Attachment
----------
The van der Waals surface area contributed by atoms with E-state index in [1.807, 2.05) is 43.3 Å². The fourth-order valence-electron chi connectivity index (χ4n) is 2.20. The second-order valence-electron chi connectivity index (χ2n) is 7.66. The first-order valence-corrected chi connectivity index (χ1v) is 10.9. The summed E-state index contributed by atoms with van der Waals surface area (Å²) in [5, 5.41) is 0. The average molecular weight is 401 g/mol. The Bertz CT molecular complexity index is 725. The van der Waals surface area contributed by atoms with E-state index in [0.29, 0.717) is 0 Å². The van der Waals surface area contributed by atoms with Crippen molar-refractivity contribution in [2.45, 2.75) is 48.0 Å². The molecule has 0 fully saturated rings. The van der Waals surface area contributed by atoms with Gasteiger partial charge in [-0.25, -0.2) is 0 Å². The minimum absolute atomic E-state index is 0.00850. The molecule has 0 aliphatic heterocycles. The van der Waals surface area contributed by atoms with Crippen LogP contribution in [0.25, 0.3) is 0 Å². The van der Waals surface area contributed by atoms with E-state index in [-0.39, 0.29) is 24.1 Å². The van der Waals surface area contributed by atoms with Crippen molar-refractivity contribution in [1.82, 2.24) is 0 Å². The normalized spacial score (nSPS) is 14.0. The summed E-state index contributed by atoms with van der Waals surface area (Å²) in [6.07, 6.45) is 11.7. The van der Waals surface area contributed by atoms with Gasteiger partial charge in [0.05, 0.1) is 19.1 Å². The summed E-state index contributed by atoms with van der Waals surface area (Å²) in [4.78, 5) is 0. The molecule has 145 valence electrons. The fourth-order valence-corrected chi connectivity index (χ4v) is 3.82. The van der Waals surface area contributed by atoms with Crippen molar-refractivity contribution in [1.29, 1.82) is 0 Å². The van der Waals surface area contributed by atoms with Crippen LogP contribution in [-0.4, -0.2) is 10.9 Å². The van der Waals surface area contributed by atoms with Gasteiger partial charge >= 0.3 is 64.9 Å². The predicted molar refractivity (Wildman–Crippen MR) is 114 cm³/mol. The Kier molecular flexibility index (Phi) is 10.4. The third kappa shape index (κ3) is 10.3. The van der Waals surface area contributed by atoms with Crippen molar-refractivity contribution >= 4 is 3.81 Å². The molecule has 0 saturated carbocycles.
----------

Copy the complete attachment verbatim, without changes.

The van der Waals surface area contributed by atoms with E-state index in [1.807, 2.05) is 43.3 Å². The fourth-order valence-electron chi connectivity index (χ4n) is 2.20. The second-order valence-electron chi connectivity index (χ2n) is 7.66. The first-order valence-corrected chi connectivity index (χ1v) is 10.9. The summed E-state index contributed by atoms with van der Waals surface area (Å²) in [5, 5.41) is 0. The average molecular weight is 401 g/mol. The Bertz CT molecular complexity index is 725. The van der Waals surface area contributed by atoms with E-state index in [0.29, 0.717) is 0 Å². The van der Waals surface area contributed by atoms with Crippen molar-refractivity contribution in [2.45, 2.75) is 48.0 Å². The molecule has 0 fully saturated rings. The van der Waals surface area contributed by atoms with Gasteiger partial charge in [-0.25, -0.2) is 0 Å². The minimum absolute atomic E-state index is 0.00850. The molecule has 0 aliphatic heterocycles. The van der Waals surface area contributed by atoms with Crippen LogP contribution in [0.25, 0.3) is 0 Å². The van der Waals surface area contributed by atoms with E-state index in [-0.39, 0.29) is 24.1 Å². The van der Waals surface area contributed by atoms with Crippen molar-refractivity contribution in [1.82, 2.24) is 0 Å². The normalized spacial score (nSPS) is 14.0. The summed E-state index contributed by atoms with van der Waals surface area (Å²) in [6.07, 6.45) is 11.7. The van der Waals surface area contributed by atoms with Gasteiger partial charge in [0.05, 0.1) is 19.1 Å². The summed E-state index contributed by atoms with van der Waals surface area (Å²) in [4.78, 5) is 0. The molecule has 145 valence electrons. The fourth-order valence-corrected chi connectivity index (χ4v) is 3.82. The van der Waals surface area contributed by atoms with Crippen molar-refractivity contribution in [1.29, 1.82) is 0 Å². The van der Waals surface area contributed by atoms with Crippen LogP contribution in [-0.4, -0.2) is 10.9 Å². The van der Waals surface area contributed by atoms with Gasteiger partial charge >= 0.3 is 64.9 Å². The predicted molar refractivity (Wildman–Crippen MR) is 114 cm³/mol. The Kier molecular flexibility index (Phi) is 10.4. The third kappa shape index (κ3) is 10.3. The van der Waals surface area contributed by atoms with Crippen molar-refractivity contribution >= 4 is 3.81 Å². The molecule has 0 saturated carbocycles.